The Real Reason Bernie Leadon Left The Eagles

For parts of six decades, one of the biggest forces in rock 'n roll has been The Eagles. The group convened in 1971, according to Billboard. Their first, self-titled album, released in 1972, spawned multiple hits and became one of the staple albums of the classic rock genre, and is still a best-seller to this day.

Like all bands, The Eagles have gone through some lineup changes over the years. The men who have performed in the band have pursued solo careers, left due to health concerns, or simply weren't a good fit. One of the original Eagles was in the latter category.

Bernie Leadon was a multi-instrumentalist who was actively sought-after by founding member Glenn Frey. Leadon recorded and toured with the band in its early years. However, not all jobs are a perfect fit, and he eventually left the band, although he would appear from time to time with The Eagles for reunion tours over the years.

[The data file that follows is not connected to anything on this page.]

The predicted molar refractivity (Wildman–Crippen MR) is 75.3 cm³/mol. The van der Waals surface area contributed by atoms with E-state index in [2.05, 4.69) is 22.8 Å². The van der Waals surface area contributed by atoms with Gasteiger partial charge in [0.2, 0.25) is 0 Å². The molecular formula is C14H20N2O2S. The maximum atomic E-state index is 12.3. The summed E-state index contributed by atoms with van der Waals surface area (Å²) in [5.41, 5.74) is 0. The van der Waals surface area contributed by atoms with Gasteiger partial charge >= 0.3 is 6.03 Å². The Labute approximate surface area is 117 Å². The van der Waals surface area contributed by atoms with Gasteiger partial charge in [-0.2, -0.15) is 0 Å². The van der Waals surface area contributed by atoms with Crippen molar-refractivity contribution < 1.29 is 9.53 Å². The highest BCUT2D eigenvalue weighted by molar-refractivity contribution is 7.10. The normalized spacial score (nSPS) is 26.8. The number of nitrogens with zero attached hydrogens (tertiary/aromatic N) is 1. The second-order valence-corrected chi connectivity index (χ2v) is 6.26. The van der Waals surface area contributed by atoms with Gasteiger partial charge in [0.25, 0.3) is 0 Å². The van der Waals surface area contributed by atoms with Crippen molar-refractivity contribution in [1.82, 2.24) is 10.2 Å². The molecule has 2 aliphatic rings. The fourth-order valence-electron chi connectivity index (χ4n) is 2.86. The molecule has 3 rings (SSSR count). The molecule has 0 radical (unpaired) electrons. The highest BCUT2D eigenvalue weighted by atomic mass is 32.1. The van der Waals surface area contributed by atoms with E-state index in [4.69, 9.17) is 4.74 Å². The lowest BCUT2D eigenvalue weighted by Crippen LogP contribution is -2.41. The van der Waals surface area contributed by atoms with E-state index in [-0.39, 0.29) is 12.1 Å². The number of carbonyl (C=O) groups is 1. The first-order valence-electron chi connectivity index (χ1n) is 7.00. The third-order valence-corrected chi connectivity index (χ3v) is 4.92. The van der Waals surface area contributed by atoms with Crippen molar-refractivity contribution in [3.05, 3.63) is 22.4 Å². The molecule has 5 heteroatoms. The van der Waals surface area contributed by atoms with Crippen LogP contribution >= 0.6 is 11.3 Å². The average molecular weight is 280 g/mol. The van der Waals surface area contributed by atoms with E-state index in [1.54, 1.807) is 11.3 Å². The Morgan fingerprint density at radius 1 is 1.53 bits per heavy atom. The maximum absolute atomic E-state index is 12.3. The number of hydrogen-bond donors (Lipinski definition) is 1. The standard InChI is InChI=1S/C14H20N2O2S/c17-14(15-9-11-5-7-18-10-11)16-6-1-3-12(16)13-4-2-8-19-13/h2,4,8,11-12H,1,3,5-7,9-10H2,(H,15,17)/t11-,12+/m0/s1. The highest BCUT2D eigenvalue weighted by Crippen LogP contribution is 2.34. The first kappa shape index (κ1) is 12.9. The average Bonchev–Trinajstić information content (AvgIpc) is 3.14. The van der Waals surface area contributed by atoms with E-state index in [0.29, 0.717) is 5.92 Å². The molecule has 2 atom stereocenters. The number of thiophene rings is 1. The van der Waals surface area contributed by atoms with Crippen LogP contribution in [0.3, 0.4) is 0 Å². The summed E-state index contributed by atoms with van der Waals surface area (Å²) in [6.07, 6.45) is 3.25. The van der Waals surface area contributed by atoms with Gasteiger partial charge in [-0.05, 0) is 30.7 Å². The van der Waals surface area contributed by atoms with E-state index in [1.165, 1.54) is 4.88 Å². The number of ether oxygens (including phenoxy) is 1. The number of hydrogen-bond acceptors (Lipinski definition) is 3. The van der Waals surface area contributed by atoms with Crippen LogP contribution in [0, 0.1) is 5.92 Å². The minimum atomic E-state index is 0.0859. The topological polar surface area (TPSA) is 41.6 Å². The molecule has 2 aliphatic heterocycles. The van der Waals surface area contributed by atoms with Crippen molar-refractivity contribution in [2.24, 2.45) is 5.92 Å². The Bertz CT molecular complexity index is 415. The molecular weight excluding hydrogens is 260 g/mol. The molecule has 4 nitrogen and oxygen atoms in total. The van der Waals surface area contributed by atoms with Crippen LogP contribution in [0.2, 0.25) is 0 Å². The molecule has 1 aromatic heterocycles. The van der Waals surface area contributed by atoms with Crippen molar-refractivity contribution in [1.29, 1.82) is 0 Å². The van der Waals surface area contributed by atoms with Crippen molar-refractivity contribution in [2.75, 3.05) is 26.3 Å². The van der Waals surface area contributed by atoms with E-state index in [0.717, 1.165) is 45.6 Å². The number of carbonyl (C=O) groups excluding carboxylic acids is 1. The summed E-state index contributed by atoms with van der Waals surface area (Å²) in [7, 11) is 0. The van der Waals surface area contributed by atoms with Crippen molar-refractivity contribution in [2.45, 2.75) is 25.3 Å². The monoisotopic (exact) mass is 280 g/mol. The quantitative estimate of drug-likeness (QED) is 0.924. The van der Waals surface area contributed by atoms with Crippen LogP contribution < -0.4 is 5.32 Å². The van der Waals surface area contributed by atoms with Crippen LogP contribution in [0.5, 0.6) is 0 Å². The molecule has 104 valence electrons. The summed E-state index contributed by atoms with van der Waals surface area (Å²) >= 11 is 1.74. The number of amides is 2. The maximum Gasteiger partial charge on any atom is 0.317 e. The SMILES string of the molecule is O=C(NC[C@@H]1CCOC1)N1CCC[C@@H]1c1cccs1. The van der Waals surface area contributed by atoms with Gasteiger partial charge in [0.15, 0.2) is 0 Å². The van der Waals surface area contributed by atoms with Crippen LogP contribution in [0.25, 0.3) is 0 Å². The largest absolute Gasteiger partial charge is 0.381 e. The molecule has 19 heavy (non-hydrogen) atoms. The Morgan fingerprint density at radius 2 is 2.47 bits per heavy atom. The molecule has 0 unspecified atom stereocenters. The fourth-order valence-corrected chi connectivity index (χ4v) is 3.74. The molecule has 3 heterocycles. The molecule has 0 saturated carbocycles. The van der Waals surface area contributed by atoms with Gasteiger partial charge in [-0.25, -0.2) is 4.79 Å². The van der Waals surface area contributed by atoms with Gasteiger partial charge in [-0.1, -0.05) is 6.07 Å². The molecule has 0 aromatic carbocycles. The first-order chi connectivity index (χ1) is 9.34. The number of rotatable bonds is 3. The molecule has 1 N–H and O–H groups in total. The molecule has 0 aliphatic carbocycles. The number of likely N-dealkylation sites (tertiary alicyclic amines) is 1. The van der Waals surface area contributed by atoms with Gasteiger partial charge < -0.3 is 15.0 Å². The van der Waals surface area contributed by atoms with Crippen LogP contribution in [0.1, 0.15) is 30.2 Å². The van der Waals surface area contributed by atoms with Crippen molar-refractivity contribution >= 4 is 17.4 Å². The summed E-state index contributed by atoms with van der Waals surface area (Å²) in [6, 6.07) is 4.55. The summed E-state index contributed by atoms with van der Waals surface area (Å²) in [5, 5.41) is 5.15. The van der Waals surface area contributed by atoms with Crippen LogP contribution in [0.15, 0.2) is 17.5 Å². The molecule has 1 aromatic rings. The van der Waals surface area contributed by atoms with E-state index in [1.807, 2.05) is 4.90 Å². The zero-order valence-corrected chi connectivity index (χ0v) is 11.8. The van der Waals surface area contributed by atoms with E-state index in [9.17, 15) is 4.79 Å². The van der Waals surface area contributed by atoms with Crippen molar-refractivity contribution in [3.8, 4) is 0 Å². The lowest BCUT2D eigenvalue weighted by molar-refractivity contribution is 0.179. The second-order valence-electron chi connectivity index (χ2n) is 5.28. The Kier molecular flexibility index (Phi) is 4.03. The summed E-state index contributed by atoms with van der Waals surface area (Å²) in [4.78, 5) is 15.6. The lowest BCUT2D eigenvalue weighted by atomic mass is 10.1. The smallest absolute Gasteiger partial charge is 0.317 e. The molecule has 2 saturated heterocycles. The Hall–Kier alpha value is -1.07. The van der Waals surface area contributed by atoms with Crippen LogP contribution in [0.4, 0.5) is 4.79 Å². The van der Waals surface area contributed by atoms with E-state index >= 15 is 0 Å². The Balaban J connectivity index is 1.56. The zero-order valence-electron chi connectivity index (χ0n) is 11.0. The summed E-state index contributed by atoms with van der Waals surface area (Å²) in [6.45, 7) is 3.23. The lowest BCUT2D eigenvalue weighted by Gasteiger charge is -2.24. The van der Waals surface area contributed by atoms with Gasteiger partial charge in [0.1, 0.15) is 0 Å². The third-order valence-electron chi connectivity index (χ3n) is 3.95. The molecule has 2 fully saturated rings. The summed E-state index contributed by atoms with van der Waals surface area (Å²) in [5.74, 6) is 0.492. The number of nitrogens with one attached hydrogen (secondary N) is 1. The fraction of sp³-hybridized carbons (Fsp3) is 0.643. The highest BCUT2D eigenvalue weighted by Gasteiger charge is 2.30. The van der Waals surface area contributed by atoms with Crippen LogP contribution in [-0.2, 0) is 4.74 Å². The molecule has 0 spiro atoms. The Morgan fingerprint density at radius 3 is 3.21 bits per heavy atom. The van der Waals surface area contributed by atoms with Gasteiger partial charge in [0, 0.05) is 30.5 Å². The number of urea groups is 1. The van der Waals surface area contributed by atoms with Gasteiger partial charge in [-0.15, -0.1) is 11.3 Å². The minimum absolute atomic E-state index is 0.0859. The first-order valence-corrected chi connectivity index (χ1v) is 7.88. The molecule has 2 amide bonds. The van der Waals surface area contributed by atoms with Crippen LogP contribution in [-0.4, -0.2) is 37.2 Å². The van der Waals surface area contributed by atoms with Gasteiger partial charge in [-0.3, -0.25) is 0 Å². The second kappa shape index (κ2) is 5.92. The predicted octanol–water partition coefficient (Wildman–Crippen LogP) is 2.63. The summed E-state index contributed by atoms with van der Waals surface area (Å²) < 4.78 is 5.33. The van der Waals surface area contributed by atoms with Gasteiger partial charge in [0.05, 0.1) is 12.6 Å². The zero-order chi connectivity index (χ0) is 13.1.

Bernie Leadon wanted to stick to his country roots

Leadon (above, right, in 1974) was a key figure in forging The Eagles' early sound that combined country and rock before he and the band parted ways; Leadon was replaced by Joe Walsh. According to Nights With Alice Cooper, a key reason for the departure was the band's grueling recording and touring schedule, and the fact that Don Henley and Glenn Frey were monopolizing the songwriting process.

According to Rock History Music (posted on YouTube), another rumor that's been circulating for decades is that Leadon, who performed in country music prior to signing with The Eagles, wasn't interested in the band's move towards more rock-oriented music. Leadon said that's not entirely true. "It wasn't a problem, I enjoyed that stuff," he said.

These days, Leadon looks back fondly on his years with his old band. Nights with Alice Cooper quotes him this way: "It's totally positive. Y'know, when I was in the band, it was a working band — we were making an album a year, and touring a lot, and building the franchise. That was really fun to do, so it was like, y'know, doing a startup business," he said.